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Teachers and staff unite for a world-class education in Fenland and East Cambridgeshire

Teachers, senior school leaders and support staff unite to promote a world-class education in Fenland and East Cambridgeshire in a conference today (17) to share best practice and boost professional development.

The inaugural Golden Thread Conference will also hear early evidence and teachers’ experiences from some of the £500,000-funded Opportunity Area (OA) projects to boost language, communication and reading skills in young people from disadvantaged backgrounds or support those with mental health concerns – as part of this shared learning approach.

Children and Families Minister Nadhim Zahawi said: “It’s hard to understate the difference a good teacher can have on a child’s outcomes, and specifically for children from disadvantaged backgrounds.

Teachers and staff unite for a world-class education in Fenland and East Cambridgeshire.
Teachers and staff unite for a world-class education in Fenland and East Cambridgeshire.

“The person stood at the front of a classroom can inspire and ignite that potential that exists in every child.

“That’s why it is so important that we invest in training and continued professional development for the teaching profession – as they can be a driving force for improving social mobility.”

The conference is funded by the OA and supported by The Active Learning Trust’s Littleport and East Cambridgeshire Academy (LECA) alongside East Cambridgeshire and Fenland Research School.

Christopher Jones, conference organiser and lead practitioner of teaching and learning at LECA, said: “Giving every young person the best start in life, whatever their background and wherever they come from, is a mission that unites teachers.

“Today is a great chance for us to get together and share what works so we can make Fenland and East Cambridgeshire the best place to be a teacher or student.”

Headteacher Kate Bonney, Robert Arkenstall Primary School, will showcase her OA-funded project to help families in more rural areas, where facilities like libraries are hard to reach, by giving children dedicated talk time with an adult to improve their language skills. Her project is particularly important in families who don’t have the resources or enough time to get their children ready to learn when they leave nursery and start school.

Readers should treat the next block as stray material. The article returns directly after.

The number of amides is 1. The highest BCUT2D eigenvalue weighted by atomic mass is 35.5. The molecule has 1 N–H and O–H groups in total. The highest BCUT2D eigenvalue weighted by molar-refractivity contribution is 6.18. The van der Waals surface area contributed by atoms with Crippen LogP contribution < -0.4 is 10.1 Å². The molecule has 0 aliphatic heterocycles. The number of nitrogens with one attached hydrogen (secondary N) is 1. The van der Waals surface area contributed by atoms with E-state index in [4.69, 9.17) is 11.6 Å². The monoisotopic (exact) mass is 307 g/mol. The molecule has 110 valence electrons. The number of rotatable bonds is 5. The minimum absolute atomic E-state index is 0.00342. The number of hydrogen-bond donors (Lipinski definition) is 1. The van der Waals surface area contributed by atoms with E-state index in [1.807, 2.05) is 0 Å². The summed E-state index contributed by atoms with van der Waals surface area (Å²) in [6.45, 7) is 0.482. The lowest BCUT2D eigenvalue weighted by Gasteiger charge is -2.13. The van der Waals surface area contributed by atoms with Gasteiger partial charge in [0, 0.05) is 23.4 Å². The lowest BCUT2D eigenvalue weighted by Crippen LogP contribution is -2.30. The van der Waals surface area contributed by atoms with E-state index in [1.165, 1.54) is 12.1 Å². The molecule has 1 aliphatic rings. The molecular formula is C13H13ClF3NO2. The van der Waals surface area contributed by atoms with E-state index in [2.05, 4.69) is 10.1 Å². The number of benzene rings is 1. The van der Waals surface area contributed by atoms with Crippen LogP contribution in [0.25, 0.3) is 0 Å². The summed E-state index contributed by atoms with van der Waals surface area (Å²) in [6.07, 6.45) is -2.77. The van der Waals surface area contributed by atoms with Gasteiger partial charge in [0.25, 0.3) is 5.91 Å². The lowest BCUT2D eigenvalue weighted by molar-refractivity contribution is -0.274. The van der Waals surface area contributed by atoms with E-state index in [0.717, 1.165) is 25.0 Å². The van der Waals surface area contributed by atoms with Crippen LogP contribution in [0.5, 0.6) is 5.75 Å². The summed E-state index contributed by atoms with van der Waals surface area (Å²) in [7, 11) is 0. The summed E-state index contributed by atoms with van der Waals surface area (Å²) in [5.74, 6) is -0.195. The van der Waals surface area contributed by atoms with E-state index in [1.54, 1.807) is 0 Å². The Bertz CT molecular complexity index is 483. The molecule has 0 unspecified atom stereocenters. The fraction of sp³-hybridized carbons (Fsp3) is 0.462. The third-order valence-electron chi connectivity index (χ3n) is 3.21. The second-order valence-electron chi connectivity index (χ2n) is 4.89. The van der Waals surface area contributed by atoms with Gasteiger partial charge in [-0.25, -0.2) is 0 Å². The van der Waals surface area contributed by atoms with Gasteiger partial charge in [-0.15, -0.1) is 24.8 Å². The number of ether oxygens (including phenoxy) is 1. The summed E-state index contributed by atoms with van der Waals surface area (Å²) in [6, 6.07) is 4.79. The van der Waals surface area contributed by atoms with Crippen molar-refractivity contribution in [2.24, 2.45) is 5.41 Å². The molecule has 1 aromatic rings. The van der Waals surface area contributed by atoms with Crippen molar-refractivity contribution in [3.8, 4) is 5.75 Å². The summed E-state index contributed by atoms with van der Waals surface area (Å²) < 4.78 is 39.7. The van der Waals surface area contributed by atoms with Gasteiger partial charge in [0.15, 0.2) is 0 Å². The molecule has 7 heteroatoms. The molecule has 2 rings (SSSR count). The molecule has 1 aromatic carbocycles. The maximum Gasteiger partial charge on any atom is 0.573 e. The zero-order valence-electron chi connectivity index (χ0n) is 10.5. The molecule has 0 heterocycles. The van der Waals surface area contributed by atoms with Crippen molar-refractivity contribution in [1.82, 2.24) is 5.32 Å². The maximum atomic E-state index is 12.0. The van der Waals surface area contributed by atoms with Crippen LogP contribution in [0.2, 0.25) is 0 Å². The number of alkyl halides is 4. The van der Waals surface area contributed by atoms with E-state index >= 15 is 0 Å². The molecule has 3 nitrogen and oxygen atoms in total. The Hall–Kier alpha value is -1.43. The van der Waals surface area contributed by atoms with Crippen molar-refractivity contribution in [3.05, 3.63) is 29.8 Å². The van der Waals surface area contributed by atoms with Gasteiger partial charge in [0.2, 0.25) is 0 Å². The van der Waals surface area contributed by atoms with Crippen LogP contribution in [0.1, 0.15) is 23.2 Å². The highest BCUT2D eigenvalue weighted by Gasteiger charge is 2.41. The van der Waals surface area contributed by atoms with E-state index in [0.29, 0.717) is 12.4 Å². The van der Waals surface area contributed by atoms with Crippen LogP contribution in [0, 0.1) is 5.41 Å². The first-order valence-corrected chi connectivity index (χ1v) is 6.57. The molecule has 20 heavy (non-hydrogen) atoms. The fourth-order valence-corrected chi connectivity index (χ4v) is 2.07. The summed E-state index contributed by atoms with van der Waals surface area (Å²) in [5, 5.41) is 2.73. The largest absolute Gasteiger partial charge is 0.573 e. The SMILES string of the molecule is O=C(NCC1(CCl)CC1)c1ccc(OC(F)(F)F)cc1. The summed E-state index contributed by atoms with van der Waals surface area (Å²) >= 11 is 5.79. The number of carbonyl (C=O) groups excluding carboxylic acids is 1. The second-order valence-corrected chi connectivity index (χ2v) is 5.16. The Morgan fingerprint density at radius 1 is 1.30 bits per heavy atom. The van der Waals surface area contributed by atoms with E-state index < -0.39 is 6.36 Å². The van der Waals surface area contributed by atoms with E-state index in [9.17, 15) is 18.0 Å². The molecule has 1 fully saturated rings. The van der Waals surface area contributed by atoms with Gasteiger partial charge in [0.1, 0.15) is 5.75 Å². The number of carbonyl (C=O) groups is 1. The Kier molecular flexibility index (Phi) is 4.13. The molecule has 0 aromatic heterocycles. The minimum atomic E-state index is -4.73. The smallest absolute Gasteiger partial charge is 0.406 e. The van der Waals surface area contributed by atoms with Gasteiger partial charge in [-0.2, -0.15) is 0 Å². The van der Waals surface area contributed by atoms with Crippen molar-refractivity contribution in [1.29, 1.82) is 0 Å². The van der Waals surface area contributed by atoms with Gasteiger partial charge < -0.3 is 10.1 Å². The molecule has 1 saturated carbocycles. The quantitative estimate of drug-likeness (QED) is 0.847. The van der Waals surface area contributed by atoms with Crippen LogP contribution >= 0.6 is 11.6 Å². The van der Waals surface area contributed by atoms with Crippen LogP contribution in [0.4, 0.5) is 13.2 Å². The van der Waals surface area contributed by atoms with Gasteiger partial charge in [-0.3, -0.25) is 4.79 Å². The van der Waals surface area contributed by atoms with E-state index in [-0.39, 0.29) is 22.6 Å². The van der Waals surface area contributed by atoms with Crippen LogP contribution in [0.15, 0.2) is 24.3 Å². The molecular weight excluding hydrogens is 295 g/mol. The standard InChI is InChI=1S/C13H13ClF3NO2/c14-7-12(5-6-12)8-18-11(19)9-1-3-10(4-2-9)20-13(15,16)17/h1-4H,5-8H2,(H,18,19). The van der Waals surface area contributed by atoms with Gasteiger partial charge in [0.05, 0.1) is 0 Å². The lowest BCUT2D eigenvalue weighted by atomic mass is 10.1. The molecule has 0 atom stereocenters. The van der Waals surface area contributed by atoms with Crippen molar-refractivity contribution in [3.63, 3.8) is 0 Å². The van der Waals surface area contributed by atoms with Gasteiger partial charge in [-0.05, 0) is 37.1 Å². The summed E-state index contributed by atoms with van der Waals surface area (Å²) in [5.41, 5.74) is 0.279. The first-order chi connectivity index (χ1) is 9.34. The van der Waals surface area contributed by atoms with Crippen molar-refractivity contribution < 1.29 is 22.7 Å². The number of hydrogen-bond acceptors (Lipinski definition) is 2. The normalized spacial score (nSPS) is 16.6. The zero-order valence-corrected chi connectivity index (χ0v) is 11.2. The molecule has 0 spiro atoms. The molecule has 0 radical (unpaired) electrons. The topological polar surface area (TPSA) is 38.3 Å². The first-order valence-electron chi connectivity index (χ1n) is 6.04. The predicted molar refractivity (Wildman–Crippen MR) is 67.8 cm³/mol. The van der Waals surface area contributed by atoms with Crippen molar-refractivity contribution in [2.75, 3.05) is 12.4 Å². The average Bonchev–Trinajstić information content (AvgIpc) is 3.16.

Across Fenland and East Cambridgeshire pupils are less likely to achieve the national expected standard in reading, writing and maths by the age of 11. The majority of disadvantaged pupils are even further behind that expected standard and the gap between these pupils and all other pupils is wider than many other areas of the country.

Evidence shows one of the best ways to improve outcomes for disadvantaged pupils is to have high quality teachers and continued professional development, which benefits all children in the class but specifically those eligible for the Pupil Premium.

A total £500,000 has been allocated for projects across 45 schools in the area from the OA’s Evidence Based Fund since it launched in February 2018.

Individual schools bid for up to £25,000 for training, expert advice and resources to carry out projects that evidence shows will accelerate progress of disadvantaged children and young people’s communication, language and reading skills or support those with mental health concerns.

The first projects began in June 2018 and are due to finish this month while others will run until July 2020. The University of Cambridge will evaluate their impact to further share best practice.

Other keynote speakers include Daniel Muijs, Ofsted’s deputy director for research and evaluation, and Alex Quigley, national content manager at the Education Endowment Foundation (EEF).

East Cambridgeshire and Fenland Research School lead and conference co-organiser Rebecca Pentney will share the best ways to use teaching assistants in helping pupils become independent learners during the conference at LECA.

Francois Nieuwoudt, a restorative justice expert, will talk about tackling behaviour issues by encouraging bullies, truants, or those who constantly disrupt lessons to face up to their actions and the impact it has on others. This positive response helps both victim and offender develop emotional intelligence.

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